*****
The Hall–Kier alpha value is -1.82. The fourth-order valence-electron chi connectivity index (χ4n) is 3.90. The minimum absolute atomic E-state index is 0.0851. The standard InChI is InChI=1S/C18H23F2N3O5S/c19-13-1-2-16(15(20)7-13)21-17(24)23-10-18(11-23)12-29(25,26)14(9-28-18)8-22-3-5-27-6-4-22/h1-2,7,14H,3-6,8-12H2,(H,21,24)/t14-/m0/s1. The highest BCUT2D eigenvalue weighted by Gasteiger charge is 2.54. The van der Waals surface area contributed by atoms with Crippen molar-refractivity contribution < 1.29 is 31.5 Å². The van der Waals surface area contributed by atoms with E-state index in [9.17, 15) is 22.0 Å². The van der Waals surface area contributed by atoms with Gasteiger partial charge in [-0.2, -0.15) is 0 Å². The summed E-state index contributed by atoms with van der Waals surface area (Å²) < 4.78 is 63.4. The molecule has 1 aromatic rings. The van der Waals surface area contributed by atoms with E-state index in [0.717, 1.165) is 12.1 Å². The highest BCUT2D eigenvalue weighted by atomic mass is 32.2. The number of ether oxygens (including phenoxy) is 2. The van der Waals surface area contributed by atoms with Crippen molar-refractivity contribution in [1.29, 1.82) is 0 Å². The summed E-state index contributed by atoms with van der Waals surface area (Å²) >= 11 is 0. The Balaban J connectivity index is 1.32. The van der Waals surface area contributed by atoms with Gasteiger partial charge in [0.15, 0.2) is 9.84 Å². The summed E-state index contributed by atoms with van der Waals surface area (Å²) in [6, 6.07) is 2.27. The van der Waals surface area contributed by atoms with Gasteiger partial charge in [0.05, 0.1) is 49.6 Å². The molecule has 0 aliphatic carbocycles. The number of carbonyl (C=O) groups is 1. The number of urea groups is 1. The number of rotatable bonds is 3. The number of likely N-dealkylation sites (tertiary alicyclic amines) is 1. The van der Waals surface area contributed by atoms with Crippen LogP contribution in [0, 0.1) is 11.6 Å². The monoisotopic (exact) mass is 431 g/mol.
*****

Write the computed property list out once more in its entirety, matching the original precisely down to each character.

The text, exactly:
The Hall–Kier alpha value is -1.82. The fourth-order valence-electron chi connectivity index (χ4n) is 3.90. The minimum absolute atomic E-state index is 0.0851. The standard InChI is InChI=1S/C18H23F2N3O5S/c19-13-1-2-16(15(20)7-13)21-17(24)23-10-18(11-23)12-29(25,26)14(9-28-18)8-22-3-5-27-6-4-22/h1-2,7,14H,3-6,8-12H2,(H,21,24)/t14-/m0/s1. The highest BCUT2D eigenvalue weighted by Gasteiger charge is 2.54. The van der Waals surface area contributed by atoms with Crippen molar-refractivity contribution < 1.29 is 31.5 Å². The van der Waals surface area contributed by atoms with E-state index in [9.17, 15) is 22.0 Å². The van der Waals surface area contributed by atoms with Gasteiger partial charge in [-0.2, -0.15) is 0 Å². The summed E-state index contributed by atoms with van der Waals surface area (Å²) < 4.78 is 63.4. The molecule has 1 aromatic rings. The van der Waals surface area contributed by atoms with E-state index in [0.717, 1.165) is 12.1 Å². The highest BCUT2D eigenvalue weighted by atomic mass is 32.2. The number of ether oxygens (including phenoxy) is 2. The van der Waals surface area contributed by atoms with Crippen molar-refractivity contribution in [1.29, 1.82) is 0 Å². The summed E-state index contributed by atoms with van der Waals surface area (Å²) >= 11 is 0. The Balaban J connectivity index is 1.32. The van der Waals surface area contributed by atoms with Gasteiger partial charge in [0.15, 0.2) is 9.84 Å². The summed E-state index contributed by atoms with van der Waals surface area (Å²) in [6, 6.07) is 2.27. The van der Waals surface area contributed by atoms with Gasteiger partial charge in [0.05, 0.1) is 49.6 Å². The molecule has 0 aliphatic carbocycles. The number of carbonyl (C=O) groups is 1. The number of urea groups is 1. The number of rotatable bonds is 3. The number of likely N-dealkylation sites (tertiary alicyclic amines) is 1. The van der Waals surface area contributed by atoms with Crippen LogP contribution in [0, 0.1) is 11.6 Å². The monoisotopic (exact) mass is 431 g/mol.